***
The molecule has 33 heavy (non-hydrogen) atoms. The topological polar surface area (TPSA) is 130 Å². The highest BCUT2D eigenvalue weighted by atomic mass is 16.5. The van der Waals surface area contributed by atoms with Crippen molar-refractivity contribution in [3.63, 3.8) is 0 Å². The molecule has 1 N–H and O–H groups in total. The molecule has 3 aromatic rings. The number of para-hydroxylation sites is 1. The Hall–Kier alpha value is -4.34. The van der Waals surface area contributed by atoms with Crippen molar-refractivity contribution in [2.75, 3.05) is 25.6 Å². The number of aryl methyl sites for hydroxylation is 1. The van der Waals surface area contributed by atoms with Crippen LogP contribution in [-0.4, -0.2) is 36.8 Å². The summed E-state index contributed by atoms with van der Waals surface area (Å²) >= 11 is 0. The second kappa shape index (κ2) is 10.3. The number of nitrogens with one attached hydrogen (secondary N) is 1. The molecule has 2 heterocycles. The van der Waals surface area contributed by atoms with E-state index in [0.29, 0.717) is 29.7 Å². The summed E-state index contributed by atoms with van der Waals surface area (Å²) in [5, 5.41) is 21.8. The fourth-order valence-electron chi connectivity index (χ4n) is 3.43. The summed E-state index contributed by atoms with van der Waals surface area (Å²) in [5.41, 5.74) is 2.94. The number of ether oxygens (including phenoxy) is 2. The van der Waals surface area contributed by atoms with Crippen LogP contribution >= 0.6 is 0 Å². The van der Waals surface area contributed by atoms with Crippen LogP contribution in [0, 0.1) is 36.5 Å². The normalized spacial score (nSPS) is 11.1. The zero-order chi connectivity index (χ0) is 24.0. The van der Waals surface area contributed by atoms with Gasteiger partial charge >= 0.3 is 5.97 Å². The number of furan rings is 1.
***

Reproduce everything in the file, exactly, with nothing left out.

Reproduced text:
The molecule has 33 heavy (non-hydrogen) atoms. The topological polar surface area (TPSA) is 130 Å². The highest BCUT2D eigenvalue weighted by atomic mass is 16.5. The van der Waals surface area contributed by atoms with Crippen molar-refractivity contribution in [3.63, 3.8) is 0 Å². The molecule has 1 N–H and O–H groups in total. The molecule has 3 aromatic rings. The number of para-hydroxylation sites is 1. The Hall–Kier alpha value is -4.34. The van der Waals surface area contributed by atoms with Crippen molar-refractivity contribution in [2.75, 3.05) is 25.6 Å². The number of aryl methyl sites for hydroxylation is 1. The van der Waals surface area contributed by atoms with Crippen LogP contribution in [-0.4, -0.2) is 36.8 Å². The summed E-state index contributed by atoms with van der Waals surface area (Å²) >= 11 is 0. The second kappa shape index (κ2) is 10.3. The number of nitrogens with one attached hydrogen (secondary N) is 1. The molecule has 2 heterocycles. The van der Waals surface area contributed by atoms with E-state index in [0.29, 0.717) is 29.7 Å². The summed E-state index contributed by atoms with van der Waals surface area (Å²) in [5, 5.41) is 21.8. The fourth-order valence-electron chi connectivity index (χ4n) is 3.43. The summed E-state index contributed by atoms with van der Waals surface area (Å²) in [5.41, 5.74) is 2.94. The number of ether oxygens (including phenoxy) is 2. The van der Waals surface area contributed by atoms with Crippen LogP contribution >= 0.6 is 0 Å². The van der Waals surface area contributed by atoms with Crippen LogP contribution in [0, 0.1) is 36.5 Å². The normalized spacial score (nSPS) is 11.1. The zero-order chi connectivity index (χ0) is 24.0. The van der Waals surface area contributed by atoms with Gasteiger partial charge >= 0.3 is 5.97 Å². The number of furan rings is 1.